They've been working hard for a good portion of their young lives perfecting their skills with bats, balls and gloves, hoping someday to visit the Field of Dreams for the Little League Baseball World Series! At significant expense, they've come from around the world with coaches, families, friends and fans making meaningful sacrifices to support and encourage them.
Along the way, they've forged lifelong friendships, melded as teammates working toward a common goal and, now in South Williamsport, have been exposed to peers, peoples and cultures that open their eyes to the world.
Notwithstanding their diverse talents and individual skills - like the young girl on the Philadelphia team throwing 70 mph fastballs - they come to Williamsport to compete as teams.
We commend and congratulate them not only for "making it" but also for inspiring a worldwide audience by their good sportsmanship, dedication and team spirit. Little Leaguers remind us that teamwork is essential in many areas of life besides sports. Working toward common goals invariably draws people closer and closer together. And the more ambitious and lofty the goal, the greater the effort required to achieve it. Team members must contribute their best efforts to the collective process. If and when the goal is achieved, how sweet are the results.
Champions are not crowned because of whim but because of hard work in the trenches of daily life that prepare them for the field of competition - for "the prize."
There's much in this that relates to faith groups like the Christian community. Though some suggest, "It's just between me and God," the sacred scriptures invariably reveal a "team approach." The analogy of the apostle Paul calling the Church "the Body of Christ" is most instructive. He writes, "The eye cannot say to the hand, 'I have no need of you,' nor again the head to the feet, 'I have no need of you' and "If one member suffers, all suffer together; if one member is honored, all rejoice together" (I Corinthians 12:21,26). Clearly he's talking about a "team approach."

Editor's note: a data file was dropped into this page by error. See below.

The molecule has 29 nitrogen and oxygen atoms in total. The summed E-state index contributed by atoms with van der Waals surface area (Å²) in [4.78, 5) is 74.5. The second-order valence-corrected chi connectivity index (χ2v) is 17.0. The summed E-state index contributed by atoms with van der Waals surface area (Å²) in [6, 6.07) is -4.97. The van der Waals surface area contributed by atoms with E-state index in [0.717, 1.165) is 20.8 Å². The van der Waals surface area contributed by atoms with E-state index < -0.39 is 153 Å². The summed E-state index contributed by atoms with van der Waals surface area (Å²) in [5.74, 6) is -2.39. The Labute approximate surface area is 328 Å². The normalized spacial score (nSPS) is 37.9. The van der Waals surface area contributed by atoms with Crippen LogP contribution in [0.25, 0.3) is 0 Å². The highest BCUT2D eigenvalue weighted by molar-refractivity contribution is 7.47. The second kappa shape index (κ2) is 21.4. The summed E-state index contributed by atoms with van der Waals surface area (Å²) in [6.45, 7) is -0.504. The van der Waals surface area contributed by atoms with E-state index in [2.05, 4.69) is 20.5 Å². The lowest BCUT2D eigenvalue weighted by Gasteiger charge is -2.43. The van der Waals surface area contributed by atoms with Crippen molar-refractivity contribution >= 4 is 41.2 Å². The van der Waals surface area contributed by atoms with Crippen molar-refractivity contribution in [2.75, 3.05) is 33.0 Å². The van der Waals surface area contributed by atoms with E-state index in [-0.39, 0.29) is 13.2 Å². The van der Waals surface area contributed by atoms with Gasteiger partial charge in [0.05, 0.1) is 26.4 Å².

Consider the "team" Jesus Himself assembled to carry out His divine mission and ministry! Look at the "apostolic dugout." Over here we have a pair of professional adversaries: Matthew, the tax-collector, sitting with Simon the Zealot - one collects the taxes to support a regime the other is fighting to eradicate. Further down the bench we see esteemed "sons of thunder," James and John, who dare to demand places further up in the batting order. Leading off is Peter the triple-denier, followed by his brother and business partner, Andrew. In the on-deck circle is the impatient Philip, chomping at the bit, while behind him is friend Nathanael, enjoying the shade of a fig tree as he contemplates the mysteries of the universe. A money-loving Judas actually tries to sabotage the effort (definitely NOT a team player). And when the game nearly is over, Thomas, the chronically-late doubter, arrives. Could there be a bunch of less likely candidates to gather together to form a team that ultimately would "turn the world upside down?" (Acts 17:6).
Individuals, with their respective talents, gifts and skills, certainly can accomplish and achieve much. But, for "a greater good," gather them together, bring their individual talents to bear under inspired leadership toward a common goal, support and encourage them in their dedicated efforts, and watch what happens.
- Kovalak is the pastor at Holy Cross Orthodox Church in Loyalsock Township.